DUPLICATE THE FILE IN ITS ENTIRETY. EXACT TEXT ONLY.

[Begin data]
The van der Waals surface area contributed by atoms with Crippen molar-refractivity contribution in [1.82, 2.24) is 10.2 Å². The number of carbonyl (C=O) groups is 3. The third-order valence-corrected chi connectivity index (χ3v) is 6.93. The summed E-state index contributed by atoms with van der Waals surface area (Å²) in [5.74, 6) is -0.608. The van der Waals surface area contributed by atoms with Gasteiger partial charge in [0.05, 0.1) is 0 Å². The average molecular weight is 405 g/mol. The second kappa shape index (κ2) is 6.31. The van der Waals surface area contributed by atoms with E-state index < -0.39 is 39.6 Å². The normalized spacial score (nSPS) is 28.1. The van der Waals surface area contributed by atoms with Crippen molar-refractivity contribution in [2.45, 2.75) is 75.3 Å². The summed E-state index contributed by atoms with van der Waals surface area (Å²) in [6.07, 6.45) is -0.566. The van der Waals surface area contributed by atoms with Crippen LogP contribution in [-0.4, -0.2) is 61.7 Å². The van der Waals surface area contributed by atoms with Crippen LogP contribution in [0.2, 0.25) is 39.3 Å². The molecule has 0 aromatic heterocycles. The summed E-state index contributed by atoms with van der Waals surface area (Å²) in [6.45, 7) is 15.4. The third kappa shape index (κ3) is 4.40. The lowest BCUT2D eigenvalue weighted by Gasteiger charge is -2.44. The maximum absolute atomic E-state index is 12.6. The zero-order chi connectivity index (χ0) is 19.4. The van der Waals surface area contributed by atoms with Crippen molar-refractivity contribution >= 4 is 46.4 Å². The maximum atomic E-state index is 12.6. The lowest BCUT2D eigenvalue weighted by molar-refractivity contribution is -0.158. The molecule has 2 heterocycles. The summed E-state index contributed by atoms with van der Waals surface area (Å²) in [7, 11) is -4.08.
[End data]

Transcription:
The van der Waals surface area contributed by atoms with Crippen molar-refractivity contribution in [1.82, 2.24) is 10.2 Å². The number of carbonyl (C=O) groups is 3. The third-order valence-corrected chi connectivity index (χ3v) is 6.93. The summed E-state index contributed by atoms with van der Waals surface area (Å²) in [5.74, 6) is -0.608. The van der Waals surface area contributed by atoms with Gasteiger partial charge in [0.05, 0.1) is 0 Å². The average molecular weight is 405 g/mol. The second kappa shape index (κ2) is 6.31. The van der Waals surface area contributed by atoms with E-state index < -0.39 is 39.6 Å². The normalized spacial score (nSPS) is 28.1. The van der Waals surface area contributed by atoms with Crippen molar-refractivity contribution in [2.45, 2.75) is 75.3 Å². The summed E-state index contributed by atoms with van der Waals surface area (Å²) in [6.07, 6.45) is -0.566. The van der Waals surface area contributed by atoms with Crippen LogP contribution in [-0.4, -0.2) is 61.7 Å². The van der Waals surface area contributed by atoms with Crippen LogP contribution in [0.2, 0.25) is 39.3 Å². The molecule has 0 aromatic heterocycles. The summed E-state index contributed by atoms with van der Waals surface area (Å²) in [6.45, 7) is 15.4. The third kappa shape index (κ3) is 4.40. The lowest BCUT2D eigenvalue weighted by Gasteiger charge is -2.44. The maximum absolute atomic E-state index is 12.6. The zero-order chi connectivity index (χ0) is 19.4. The van der Waals surface area contributed by atoms with Crippen molar-refractivity contribution >= 4 is 46.4 Å². The maximum atomic E-state index is 12.6. The lowest BCUT2D eigenvalue weighted by molar-refractivity contribution is -0.158. The molecule has 2 heterocycles. The summed E-state index contributed by atoms with van der Waals surface area (Å²) in [7, 11) is -4.08.